03/18/2010 05:12 am ET | Updated May 25, 2011

How to Properly Spread Holiday Cheer

I'm a big fan of the Christmas season. Hanukkah isn't really a huge deal, despite what my non-Jewish friends might tell you. And I'm also convinced Kwanzaa is a giant fake, but Christmas? I'm a fan. Even with its own sketchy origins, Christmas is the anchor for the month. Sometimes many months, depending on whether or not your local Walmart has decided to start their Christmas advertising in September. Some do.

But it's not all about shopping and over the top musicals staring Irving Berlin and Rosemary Clooney. The Christmas season is a time where people are nice to those they hate. Which, as I think most of you know, is how the social media world works year-round.

Hey. Don't look at me. I call it social publishing and tell people whether I think they're assholes or heroes every day of the year. Blame the snake oil salesman out there pushing "passion", "trust", "attention", and all the other bullshit buzzwords.

If you're looking to pass on the good will this holiday season, whether because you actually want to or because you're trying to get something, I have some advice. This used to be top secret information at the CIA. Thankfully, I slept my way to the top and was able to obtain this important file for you to see.

This is what you should,and shouldn't, say when wishing your friends and marks a joyous holiday season.


What you should say: "Happy Hanukkah! Would you like to play the dreidel game with me?"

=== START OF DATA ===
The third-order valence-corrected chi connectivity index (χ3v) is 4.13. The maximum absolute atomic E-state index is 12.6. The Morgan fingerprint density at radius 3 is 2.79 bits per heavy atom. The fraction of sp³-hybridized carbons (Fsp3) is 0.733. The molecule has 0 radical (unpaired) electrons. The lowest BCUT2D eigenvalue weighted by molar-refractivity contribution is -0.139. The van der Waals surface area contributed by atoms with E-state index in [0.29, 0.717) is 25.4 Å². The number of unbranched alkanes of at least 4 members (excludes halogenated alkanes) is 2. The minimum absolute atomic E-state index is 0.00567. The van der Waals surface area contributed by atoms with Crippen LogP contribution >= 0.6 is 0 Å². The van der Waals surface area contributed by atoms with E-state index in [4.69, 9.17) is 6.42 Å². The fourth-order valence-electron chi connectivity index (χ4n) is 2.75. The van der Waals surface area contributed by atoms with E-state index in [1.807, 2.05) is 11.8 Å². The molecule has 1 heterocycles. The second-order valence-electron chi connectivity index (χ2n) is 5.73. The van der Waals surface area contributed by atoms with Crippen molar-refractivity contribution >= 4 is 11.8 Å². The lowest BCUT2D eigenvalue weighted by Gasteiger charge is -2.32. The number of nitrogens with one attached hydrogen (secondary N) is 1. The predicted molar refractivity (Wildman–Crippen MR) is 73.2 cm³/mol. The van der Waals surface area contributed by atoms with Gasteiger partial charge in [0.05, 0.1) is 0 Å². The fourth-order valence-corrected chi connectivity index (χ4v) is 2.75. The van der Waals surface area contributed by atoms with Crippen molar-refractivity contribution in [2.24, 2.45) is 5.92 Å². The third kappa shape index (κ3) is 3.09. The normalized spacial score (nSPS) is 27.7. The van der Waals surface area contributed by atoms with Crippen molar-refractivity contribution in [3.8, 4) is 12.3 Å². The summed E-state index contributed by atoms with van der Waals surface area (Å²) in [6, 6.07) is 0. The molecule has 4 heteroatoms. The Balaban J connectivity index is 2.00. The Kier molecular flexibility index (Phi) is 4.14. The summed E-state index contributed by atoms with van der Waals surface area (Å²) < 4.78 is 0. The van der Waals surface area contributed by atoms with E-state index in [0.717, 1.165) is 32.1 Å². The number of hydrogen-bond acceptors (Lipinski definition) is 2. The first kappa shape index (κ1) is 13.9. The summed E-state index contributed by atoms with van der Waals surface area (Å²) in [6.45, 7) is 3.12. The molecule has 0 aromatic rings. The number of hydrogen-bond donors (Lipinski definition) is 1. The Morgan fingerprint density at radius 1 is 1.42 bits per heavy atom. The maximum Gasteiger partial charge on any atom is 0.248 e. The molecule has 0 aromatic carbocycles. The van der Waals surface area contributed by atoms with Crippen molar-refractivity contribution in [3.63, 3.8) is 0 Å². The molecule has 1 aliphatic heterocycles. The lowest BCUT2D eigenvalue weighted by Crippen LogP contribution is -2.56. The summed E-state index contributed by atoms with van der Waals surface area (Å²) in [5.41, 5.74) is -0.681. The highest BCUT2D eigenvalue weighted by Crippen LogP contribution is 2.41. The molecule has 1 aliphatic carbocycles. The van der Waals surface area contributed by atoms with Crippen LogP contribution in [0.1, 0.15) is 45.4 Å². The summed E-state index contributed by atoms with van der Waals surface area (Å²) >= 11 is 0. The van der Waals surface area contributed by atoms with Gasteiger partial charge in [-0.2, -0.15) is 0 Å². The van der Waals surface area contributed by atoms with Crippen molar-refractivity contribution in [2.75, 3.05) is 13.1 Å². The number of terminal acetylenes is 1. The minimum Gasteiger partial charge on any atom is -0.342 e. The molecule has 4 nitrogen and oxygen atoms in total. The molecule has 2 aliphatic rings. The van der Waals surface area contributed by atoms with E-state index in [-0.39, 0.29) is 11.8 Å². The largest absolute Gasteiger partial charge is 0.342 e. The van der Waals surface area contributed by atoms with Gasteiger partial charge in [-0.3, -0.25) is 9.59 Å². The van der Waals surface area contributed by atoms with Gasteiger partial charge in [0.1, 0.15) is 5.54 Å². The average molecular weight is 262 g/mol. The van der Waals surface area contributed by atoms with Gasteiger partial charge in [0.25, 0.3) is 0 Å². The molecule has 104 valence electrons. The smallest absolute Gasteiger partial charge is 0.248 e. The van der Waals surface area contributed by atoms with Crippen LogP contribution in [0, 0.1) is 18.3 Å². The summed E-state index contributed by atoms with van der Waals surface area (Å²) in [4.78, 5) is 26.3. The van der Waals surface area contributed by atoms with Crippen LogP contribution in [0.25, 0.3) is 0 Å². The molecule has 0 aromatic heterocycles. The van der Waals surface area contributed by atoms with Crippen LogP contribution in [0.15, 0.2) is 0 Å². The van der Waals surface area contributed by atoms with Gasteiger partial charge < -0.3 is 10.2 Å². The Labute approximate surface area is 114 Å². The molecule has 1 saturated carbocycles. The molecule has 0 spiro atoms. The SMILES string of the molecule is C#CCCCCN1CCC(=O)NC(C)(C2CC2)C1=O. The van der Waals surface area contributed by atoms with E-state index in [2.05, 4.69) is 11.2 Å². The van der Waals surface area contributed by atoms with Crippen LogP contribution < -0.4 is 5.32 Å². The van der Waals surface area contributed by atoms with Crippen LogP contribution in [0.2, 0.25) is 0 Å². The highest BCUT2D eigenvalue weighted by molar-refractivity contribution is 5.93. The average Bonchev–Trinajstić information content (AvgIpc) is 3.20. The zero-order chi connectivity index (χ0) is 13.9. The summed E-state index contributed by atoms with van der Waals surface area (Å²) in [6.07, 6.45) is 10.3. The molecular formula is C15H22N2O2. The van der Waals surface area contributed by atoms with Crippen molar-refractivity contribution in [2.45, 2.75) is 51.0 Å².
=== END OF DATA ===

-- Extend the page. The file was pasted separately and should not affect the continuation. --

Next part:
What you shouldn't say: "Happy Chan-uk-ka! What night is this, five? When is this shit over?"


What you should say: "Merry Christmas!" Bonus: Merry Christmas! I hope you have a happy new year as well!" (Don't ever pass up the twofer.)

What you shouldn't say: "You know, Jesus wasn't born on the 25th, so fuck this. And fuck you and your fake holiday. I'm going to go drop a load of coal on Santa's desk."


What you should say: "I want to wish you a joyous Kwanzaa."

What you shouldn't say: "If I wish you a happy Kwanzaa, can I be sent to jail for perpetuating fraud?"

You could always play it safe too. Say, "Season's Greetings" or wish folks a "Happy Holidays". Just don't do that around your uppity conservative friends. Actually, don't say either of those in general. They're just an empty, soulless way of passing on cheap, non-goodwill to people. Stick to Christmas or Hanukkah, and if you're really out of options, wish them an awesome Winter solstice. No one will see that coming and enjoy your ingenuity. Or punch you in the face. Either way, you've done all you could.